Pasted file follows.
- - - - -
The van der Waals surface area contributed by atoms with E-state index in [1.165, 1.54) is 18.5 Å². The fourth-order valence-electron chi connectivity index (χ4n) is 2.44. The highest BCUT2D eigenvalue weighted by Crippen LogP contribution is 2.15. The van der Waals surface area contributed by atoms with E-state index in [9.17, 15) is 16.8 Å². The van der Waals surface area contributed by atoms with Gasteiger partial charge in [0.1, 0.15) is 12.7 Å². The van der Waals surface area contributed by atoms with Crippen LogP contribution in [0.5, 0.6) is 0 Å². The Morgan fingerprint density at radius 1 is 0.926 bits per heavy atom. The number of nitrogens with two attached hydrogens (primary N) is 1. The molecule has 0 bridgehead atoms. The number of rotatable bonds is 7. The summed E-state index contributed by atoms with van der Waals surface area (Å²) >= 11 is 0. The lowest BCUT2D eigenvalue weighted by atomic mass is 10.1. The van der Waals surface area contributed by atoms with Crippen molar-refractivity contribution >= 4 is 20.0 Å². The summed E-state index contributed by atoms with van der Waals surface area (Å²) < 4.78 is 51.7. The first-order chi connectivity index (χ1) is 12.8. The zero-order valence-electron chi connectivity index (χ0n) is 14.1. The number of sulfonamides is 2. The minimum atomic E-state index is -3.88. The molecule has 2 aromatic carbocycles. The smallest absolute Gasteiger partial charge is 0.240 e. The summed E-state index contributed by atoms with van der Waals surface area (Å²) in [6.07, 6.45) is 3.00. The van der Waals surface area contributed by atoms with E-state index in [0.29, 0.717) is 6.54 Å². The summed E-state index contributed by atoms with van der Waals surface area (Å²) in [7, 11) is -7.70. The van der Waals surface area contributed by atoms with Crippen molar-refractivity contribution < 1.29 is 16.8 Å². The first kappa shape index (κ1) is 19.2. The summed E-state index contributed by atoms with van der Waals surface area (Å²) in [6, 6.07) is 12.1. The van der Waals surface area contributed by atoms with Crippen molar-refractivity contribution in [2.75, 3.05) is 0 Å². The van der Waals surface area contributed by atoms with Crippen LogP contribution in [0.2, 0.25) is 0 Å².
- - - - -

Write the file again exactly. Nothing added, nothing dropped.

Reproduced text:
The van der Waals surface area contributed by atoms with E-state index in [1.165, 1.54) is 18.5 Å². The fourth-order valence-electron chi connectivity index (χ4n) is 2.44. The highest BCUT2D eigenvalue weighted by Crippen LogP contribution is 2.15. The van der Waals surface area contributed by atoms with E-state index in [9.17, 15) is 16.8 Å². The van der Waals surface area contributed by atoms with Gasteiger partial charge in [0.1, 0.15) is 12.7 Å². The van der Waals surface area contributed by atoms with Crippen LogP contribution in [0.5, 0.6) is 0 Å². The Morgan fingerprint density at radius 1 is 0.926 bits per heavy atom. The number of nitrogens with two attached hydrogens (primary N) is 1. The molecule has 0 bridgehead atoms. The number of rotatable bonds is 7. The summed E-state index contributed by atoms with van der Waals surface area (Å²) >= 11 is 0. The lowest BCUT2D eigenvalue weighted by atomic mass is 10.1. The van der Waals surface area contributed by atoms with Crippen molar-refractivity contribution >= 4 is 20.0 Å². The summed E-state index contributed by atoms with van der Waals surface area (Å²) < 4.78 is 51.7. The first-order chi connectivity index (χ1) is 12.8. The zero-order valence-electron chi connectivity index (χ0n) is 14.1. The number of sulfonamides is 2. The minimum atomic E-state index is -3.88. The molecule has 2 aromatic carbocycles. The smallest absolute Gasteiger partial charge is 0.240 e. The summed E-state index contributed by atoms with van der Waals surface area (Å²) in [6.07, 6.45) is 3.00. The van der Waals surface area contributed by atoms with E-state index in [0.29, 0.717) is 6.54 Å². The summed E-state index contributed by atoms with van der Waals surface area (Å²) in [7, 11) is -7.70. The van der Waals surface area contributed by atoms with Crippen molar-refractivity contribution < 1.29 is 16.8 Å². The first kappa shape index (κ1) is 19.2. The summed E-state index contributed by atoms with van der Waals surface area (Å²) in [6, 6.07) is 12.1. The van der Waals surface area contributed by atoms with Crippen molar-refractivity contribution in [2.75, 3.05) is 0 Å². The van der Waals surface area contributed by atoms with Crippen LogP contribution in [0.2, 0.25) is 0 Å².